Environment: Classic ASP & ASP.NET: How to avoid 2. login?
Question asked by Rainer Epple - 5/18/2020 at 1:46 AM
Answered
Hi,
advance information:
I'm a member of volunteer fire brigade with 9 departments (no. 1 to 9) and a common web presence - but each department has its own admin user with the possibility to add their own content!

Our web presence is running with classic asp and a self-developed cms with a predefined file structure for digital content (images, pdf...)
Each department has folders for their own files, e.g.
x:\assets\images\1\...
x:\assets\images\2\...
x:\assets\images\3\...
x:\assets\images\press\1\...
x:\assets\images\press\2\...
x:\assets\images\press\3\...
x:\assets\images\mission\1\...
x:\assets\images\mission\2\...
x:\assets\images\mission\3\...

Now we want to use Filevista from within classic asp e.g. open it in a _blank window.
Our problems/questions:
Can we start filevista without having to login (again)?
Can we pass the department number to set and handle the needed file structure/folder names (within ASP.NET)?

I hope to have it described it understandable :-)

Thanks in advance
Greetings from Germany
Rainer

3 Replies

Reply to Thread
0
Cem Alacayir Replied
Employee Post Marked As Answer
Yes, this is possible with pass-through login feature.

For Classic ASP, create a page named passthrough.asp and use the below code:

'Replace this with your value from App_Data/FileVista.config of your FileVista installation
applicationKey = "48A5B4EF36615265C7997BA99F1743A17E1196713E613E14457B7658791FBE8C"
'FileVista user
userName = "SomeUser"

'Create and save the pass-through login cookies
Response.Cookies("FileVista.ExternalUser")("name") = userName
Response.Cookies("FileVista.ExternalUser")("hash") = MD5Hash(userName + applicationKey)
Response.Cookies("FileVista.ExternalUser").Path = "/"
Response.Cookies("FileVista.ExternalUser").Expires = Now() + 30

'Redirect to your FileVista location. 
'FileVista should recognize the cookie and skip login page and auto-login
'the specified user in the cookie
Response.Redirect("/filevista")
You need to find a MD5 hash function for Classic ASP, here are some:

References to old forum topics:



You don't need this but just for future reference:
For ASP.NET, create a page named e.g. passthrough.aspx and use the below code in codebehind file:

using System;
using System.Web;
using System.Web.UI;

namespace WebFormsTest
{
    public partial class Passthrough : Page
    {
        protected void Page_Load(object sender, EventArgs e)
        {
            LoginFileVista("SomeUser");
        }

        private void LoginFileVista(string userName)
        {
            //Replace this with your value from App_Data/FileVista.config of your FileVista installation
            const string authKey = "48A5B4EF36615265C7997BA99F1743A17E1196713E613E14457B7658791FBE8C";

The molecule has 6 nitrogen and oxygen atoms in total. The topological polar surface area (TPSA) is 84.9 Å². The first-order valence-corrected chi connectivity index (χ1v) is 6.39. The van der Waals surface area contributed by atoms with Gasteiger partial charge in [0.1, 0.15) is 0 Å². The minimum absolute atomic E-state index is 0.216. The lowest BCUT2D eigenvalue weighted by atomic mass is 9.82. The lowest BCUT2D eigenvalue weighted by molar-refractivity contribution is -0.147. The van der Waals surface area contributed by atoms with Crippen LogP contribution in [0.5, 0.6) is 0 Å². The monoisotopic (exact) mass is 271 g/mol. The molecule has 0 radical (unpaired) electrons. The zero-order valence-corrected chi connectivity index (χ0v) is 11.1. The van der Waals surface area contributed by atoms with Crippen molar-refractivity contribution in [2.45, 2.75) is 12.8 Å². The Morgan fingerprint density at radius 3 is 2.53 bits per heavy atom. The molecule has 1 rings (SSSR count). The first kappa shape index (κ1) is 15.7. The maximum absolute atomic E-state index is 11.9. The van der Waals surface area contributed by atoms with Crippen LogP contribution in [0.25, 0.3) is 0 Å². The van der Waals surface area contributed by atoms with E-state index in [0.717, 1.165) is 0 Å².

//Create and save the pass-through login cookies
            var cookie = new HttpCookie("FileVista.ExternalUser");
            cookie["name"] = userName;
            //You can reference GleamTech.Core dll to use this helper method, it's simply a MD5 hash
            cookie["hash"] = GleamTech.Cryptography.CryptoManager.Hash(userName + authKey); 
            cookie.Path = "/";
            cookie.Expires = DateTime.Now.AddMinutes(30);
            Response.Cookies.Add(cookie);

            //Redirect to your FileVista location. 
            //FileVista should recognize the cookie and skip login page and auto-login the 
            //specified user in the cookie
            Response.Redirect("/filevista");
        }
    }
}
0
Rainer Epple Replied
Hi Cem,
thanks for your detailed answer!

What about my second question :-)
Can we pass the department number to set and handle the needed file structure/folder names (within ASP.NET)?
0
Cem Alacayir Replied
Employee Post

You can use dynamic root folders for this purpose.


The path can contain the below variables which will be dynamically replaced according to the logged in user. These variables can also be used in root folder's name:

{User}

User name of the logged in user. This will not contain domain part even if it's in the original name.

{Domain}

This will be empty unless there is domain part in user's name

{UserWithDomain}

Original name of the user. May contain domain part if it's in the original name. This is same as {user.name} from previous versions.


For example, you can create a root folder with name


{User}’s folder


And with location


C:\UserFolders\{User}


So {User} is a placeholder which will be replaced with the logged in user’s name


You will need to add the created user to this root folder.

Or you can use a group so all members will have their own folder.


When a user named UserA who can access to this root folder logs in,

He will see a folder named


UserA’s folder


Which points to


C:\UserFolders\UserA


If the location does not exist, it will be automatically created.


For your case, your users are not named "no. 1 to 9" but your departments are, so you can make use of domain part of user name and do this:

For example, you can create a root folder with name


{User}’s department


And with location


x:\assets\images\{Domain}


When a user named JohnDoe@1 who can access to this root folder logs in,

He will see a folder named


JohnDoe’s department


Which points to


x:\assets\images\1

So if you rename your users like JohnDoe@1 or 1\JohnDoe, the domain part will the department no. By the way JohnDoe@1 can still log in with only typing JohnDoe without domain part.


     

Reply to Thread